1

Temperature is a quantity that determines how heat flows into and out of a system of particles when it is placed in contact with other systems. By this definition, measuring the temperature of a system with no mass inside is nonsensical; it's not absolute zero, it's undefined. Temperature can equivalently be defined as being proportional to the average ...


1

As mentioned in the comment above, temperature is defined to be a measure of the average kinetic energy of the particles in a system. So with that definition, the answers to your questions should fall out naturally: If there is no mass in a volume, you could say the temperature is absolute zero. I would say it isn't defined because you cannot take the ...


1

Intuitively, For a gas,if you apply heat to the container of gas the kinetic energies of the molecules or atoms increase,means heat added is used in increasing the kinetic energies of the molecules. As we know ,temperature of a gas depends on how fast the molecules of gas moving or vibrating ,so on heating temperature of the gas increases. Now these ...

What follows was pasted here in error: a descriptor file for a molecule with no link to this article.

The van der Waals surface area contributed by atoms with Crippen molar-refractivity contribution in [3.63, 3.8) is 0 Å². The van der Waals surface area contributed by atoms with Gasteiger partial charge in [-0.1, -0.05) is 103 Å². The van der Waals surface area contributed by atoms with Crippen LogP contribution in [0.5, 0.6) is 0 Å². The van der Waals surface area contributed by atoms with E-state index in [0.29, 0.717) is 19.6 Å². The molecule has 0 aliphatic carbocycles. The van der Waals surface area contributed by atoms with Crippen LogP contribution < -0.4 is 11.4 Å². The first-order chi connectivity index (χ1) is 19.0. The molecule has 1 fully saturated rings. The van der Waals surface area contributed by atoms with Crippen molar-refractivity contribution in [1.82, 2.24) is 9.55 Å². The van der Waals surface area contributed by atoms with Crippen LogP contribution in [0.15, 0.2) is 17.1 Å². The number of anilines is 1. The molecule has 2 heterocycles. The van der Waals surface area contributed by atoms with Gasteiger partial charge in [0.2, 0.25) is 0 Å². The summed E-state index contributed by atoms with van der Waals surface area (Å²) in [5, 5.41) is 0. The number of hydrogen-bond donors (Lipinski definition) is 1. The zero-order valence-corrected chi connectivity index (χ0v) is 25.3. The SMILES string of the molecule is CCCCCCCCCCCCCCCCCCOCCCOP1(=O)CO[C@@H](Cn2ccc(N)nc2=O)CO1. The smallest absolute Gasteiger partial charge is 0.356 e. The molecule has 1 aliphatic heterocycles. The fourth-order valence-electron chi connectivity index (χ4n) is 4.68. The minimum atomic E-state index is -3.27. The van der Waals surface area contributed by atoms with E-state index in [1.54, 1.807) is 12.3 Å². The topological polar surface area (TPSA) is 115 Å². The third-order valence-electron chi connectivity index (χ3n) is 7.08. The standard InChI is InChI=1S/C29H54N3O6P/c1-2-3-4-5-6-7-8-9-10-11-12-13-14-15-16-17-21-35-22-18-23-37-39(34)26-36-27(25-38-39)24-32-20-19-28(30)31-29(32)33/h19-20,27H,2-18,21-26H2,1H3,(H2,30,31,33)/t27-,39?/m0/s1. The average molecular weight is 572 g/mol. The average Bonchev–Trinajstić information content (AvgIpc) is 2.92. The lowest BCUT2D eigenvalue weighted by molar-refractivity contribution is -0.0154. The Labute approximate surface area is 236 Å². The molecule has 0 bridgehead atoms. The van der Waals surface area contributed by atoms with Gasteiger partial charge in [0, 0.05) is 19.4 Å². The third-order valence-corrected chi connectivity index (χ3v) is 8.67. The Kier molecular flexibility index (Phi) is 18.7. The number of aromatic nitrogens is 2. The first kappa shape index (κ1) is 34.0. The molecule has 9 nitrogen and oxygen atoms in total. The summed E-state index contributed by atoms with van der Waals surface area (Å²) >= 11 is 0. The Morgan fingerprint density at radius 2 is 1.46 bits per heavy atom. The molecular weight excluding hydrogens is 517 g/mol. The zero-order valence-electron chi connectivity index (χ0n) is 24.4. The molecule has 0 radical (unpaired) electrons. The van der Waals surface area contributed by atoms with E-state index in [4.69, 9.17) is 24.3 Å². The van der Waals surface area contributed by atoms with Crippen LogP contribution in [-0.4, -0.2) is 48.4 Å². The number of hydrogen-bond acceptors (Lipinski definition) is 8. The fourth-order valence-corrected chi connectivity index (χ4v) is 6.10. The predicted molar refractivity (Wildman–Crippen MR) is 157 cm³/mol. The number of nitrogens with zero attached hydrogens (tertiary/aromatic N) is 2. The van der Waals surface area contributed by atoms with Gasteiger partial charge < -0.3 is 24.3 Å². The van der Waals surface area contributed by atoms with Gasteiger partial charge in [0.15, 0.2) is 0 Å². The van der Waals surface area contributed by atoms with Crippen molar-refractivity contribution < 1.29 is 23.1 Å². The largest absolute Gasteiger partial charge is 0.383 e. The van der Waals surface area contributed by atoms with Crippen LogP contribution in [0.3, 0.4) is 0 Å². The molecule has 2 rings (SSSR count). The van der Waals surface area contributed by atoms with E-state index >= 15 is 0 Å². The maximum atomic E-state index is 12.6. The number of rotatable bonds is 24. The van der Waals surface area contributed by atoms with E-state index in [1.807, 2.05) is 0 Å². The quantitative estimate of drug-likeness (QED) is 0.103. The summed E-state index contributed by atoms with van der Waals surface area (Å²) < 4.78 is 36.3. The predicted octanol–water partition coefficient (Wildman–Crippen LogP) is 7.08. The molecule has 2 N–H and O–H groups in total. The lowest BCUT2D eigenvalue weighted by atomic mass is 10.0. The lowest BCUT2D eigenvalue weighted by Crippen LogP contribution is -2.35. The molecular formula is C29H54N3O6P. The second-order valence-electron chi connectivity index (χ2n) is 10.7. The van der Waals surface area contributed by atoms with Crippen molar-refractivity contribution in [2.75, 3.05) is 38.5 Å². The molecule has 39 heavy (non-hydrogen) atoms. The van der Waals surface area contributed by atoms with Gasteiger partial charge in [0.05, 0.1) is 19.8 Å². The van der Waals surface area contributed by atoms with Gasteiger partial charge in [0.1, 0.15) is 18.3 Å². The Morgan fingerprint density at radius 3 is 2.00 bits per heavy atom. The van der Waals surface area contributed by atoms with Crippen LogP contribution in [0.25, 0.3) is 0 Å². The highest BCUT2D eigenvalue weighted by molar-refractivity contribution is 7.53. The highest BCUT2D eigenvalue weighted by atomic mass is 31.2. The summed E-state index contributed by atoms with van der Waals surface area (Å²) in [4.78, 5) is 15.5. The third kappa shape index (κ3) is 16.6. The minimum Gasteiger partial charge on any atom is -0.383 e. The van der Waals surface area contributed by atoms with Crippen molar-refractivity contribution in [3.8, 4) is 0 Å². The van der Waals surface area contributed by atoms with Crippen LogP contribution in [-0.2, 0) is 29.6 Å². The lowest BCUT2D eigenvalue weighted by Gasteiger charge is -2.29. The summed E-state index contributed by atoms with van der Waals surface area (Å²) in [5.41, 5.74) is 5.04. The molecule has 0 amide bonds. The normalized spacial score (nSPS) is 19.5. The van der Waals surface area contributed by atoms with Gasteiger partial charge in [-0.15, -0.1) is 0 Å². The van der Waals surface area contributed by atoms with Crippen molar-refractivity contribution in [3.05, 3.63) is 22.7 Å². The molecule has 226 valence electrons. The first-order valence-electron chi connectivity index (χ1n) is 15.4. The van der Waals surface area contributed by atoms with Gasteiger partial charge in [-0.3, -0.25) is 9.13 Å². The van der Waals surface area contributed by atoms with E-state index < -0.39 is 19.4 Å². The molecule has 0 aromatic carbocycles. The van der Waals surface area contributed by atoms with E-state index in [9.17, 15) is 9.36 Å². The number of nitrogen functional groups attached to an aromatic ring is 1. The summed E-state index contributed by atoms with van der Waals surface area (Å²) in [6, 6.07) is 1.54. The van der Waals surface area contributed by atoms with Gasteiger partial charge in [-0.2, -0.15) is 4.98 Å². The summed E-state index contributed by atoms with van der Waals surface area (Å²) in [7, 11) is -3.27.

1

It's an example of adiabatic expansion. If you have a container full of gas and you expand the container, the gas cools. Entropy is preserved. Adiabatic processes preserve entropy. Any decrease in entropy due to lowered energy, and correspondingly fewer possible velocities for the particles, is offset by an increase in entropy due to the expanding volume, ...


1

Let me show you that there is no contradiction by pointing out e.g. that for ordinary expansion periods (that is away from first order phase transitions, decouplings...) the total entropy is actually constant in time while the universe is getting bigger and cooler. Or, going back in time, the universe is getting hotter while S is kept constant. How is this ...


1

Consider each molecule. As you say, masses $m$ are constant but volumes usually grow with higher temperature. That hot air molecules will float up is not do to any changes in mass or so - but to changes in density $\rho$: $$\rho=\frac{m}{V}$$ The fluid of highest density will seek the bottom, and this will be the colder air molecules: ...